Currently blood loss in the operating room is managed by use of a cell saver. With that technology blood is sucked up and filtered and given back to the patient. Unfortunately a lot of blood is also soaked up in sponges that are like super fine rags. This blood cannot be retrieved and is lost. One solution is to have a washing machine/centrifuge on the operating room table that will spin and wash the sponges gently with sterile saline and then the bloody fluid is delivered into the cell saver and filtered and given back to the patient.

In this project Students would develop a centrifuge that washes the sponges and centrifuges the blood cells to the cell saver.

References
BME Design: Past Teams:
https://bmedesign.engr.wisc.edu/projects/s16/surgical_centrifuge/

Client:
Dr. Ken Noonan
Orthopedics
UW School of Medicine and Public Health
(608) 263-1344
noonan@ortho.wisc.edu


10. Quantitative reporting of protein amount by a CCTO sensor

protein_sensor

BME 402
Students assigned: Samantha Bremner, Brendan Drackley, Mona Omari, Ryan Sepehr
Advisor: Amit Nimunkar

Engineering Specialty: Medical Imaging, Cellular Engineering, Bioinstrumentation
Medical Specialty: Medical Imaging
Skills: Chemistry, Electronics, Software

Summary
A quantitative reporting of protein level is important in many biomedical applications. For example, the blood coagulation cascade consists of a complex interaction between many proteins ultimately resulting in the formation of a blood clot. Abnormal levels of the coagulation proteins can result in coagulation abnormality leading to pathological thrombosis (too much blood clot) or bleeding. A simple point-of-care reporting of the amounts of proteins of the coagulation cascade will allow rapid diagnosis and treatment for bleeding abnormalities.

The project uses a novel short peptide-based reporter sensitive to the microenvironment. Binding of the reporter to the target protein results in an increase in the light intensity and a shift in the emitted light (i.e. a color changing and turning-on, CCTO sensor). We have identified a CCTO sensor to a model glutathione transferase model protein target and ongoing efforts will attempt to discover CCTO sensors to the coagulation cascade proteins.

The engineering task is to develop a compact inexpensive optoelectronic device for recording and quantifying the CCTO sensor output.

Materials
1. CCTO reporter targeting a model GST protein target with a well-characterized spectral absorption and emission.
2. Supply money of up to $5000. for purchase of materials and supplies.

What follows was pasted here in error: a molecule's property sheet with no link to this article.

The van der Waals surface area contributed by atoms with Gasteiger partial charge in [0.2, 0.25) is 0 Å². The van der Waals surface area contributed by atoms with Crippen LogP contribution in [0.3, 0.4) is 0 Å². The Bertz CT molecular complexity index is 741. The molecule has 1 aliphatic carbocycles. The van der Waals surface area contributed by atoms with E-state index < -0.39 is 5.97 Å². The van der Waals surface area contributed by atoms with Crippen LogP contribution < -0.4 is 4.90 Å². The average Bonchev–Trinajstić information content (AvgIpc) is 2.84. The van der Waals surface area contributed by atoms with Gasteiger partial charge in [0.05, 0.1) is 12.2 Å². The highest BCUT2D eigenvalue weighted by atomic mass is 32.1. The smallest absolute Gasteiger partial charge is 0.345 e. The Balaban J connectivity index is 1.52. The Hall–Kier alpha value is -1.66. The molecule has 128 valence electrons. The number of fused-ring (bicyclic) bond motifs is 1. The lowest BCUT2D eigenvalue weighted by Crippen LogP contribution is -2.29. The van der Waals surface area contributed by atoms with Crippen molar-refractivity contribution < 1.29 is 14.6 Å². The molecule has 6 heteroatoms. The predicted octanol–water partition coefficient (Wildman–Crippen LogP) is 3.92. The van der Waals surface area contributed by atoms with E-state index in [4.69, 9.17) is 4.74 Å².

I envision an LED-based excitation light source stimulating the CCTO reporter where the fluorescence output will be proportional to the amount of target GST protein present. The emitted light will be captured by a photoelectric cell and the analog signal digitized by a A/D converter and processed by an Arduino microprocessor.

References
BME Design: Past Teams:
https://bmedesign.engr.wisc.edu/projects/s16/protein_sensor/

Taki et al "Selection of color-changing and intensity-increasing fluorogenic probe as protein-specific indicator obtained via the 1-BASE-T", Analytical Chem, 2015, epub ahead of print.

Client:
Dr. Jay Yang
Anesthesiology
Medicine and Public Health
jyang75@wisc.edu


11. Spider cage to support cerebral palsy patient

spider_cage

BME 402
Students assigned: Kevin Collins, Darcy Davis, Sheetal Gowda, Breanna Hagerty, Stephen Kindem
Advisor: Joseph Towles

Engineering Specialty: Biomechanics, Human Factors
Medical Specialty: Pediatrics
Skills: Human Subjects, Mechanics

Summary
A spider cage is a device used by therapists to work with people (usually kids) who have cerebral palsy. It supports their weight with bungy cords connected to a custom suit so the person can work on building leg and arm strength. This is something that is available commercially, but is very expensive. We are looking for a design that is relatively inexpensive, is collapsible and able to fit in a car, and has custom features that meet the need of one particular person.

Materials
This project will be conducted in conjunction with ME senior design students as a joint team - an excellent interdisciplinary project. We expect to have 2 BME students (junior or senior) and 2 ME students work on the project for 1 year.

Amanda Miller, OT from Wisconsin Therapists has agreed to help with project specifics and can meet during the semester to evaluate your design.

References
Here is a basic design:
http://www.suittherapy.com/ueu.htm

BME Design: Past Team:
http://bmedesign.engr.wisc.edu/projects/s15/spider_cage/
The design needs to be redone as the parts modeled were not available.

Client:
Mr. Matt Jahnke
United Cerebral Palsy
(608) 279-5897
mattjahnke@ucpdane.org


12. Water-free radiation depth dose profile measurement device

radiation_depth

BME 402
Students assigned: Andrew Duplissis, Anna Elicson, Ashley Hermanns
Advisor: Amit Nimunkar

Engineering Specialty: Medical Imaging, Bioinstrumentation, Biomechanics
Medical Specialty: Medical Imaging
Skills: Electronics, Mechanics, Software

Summary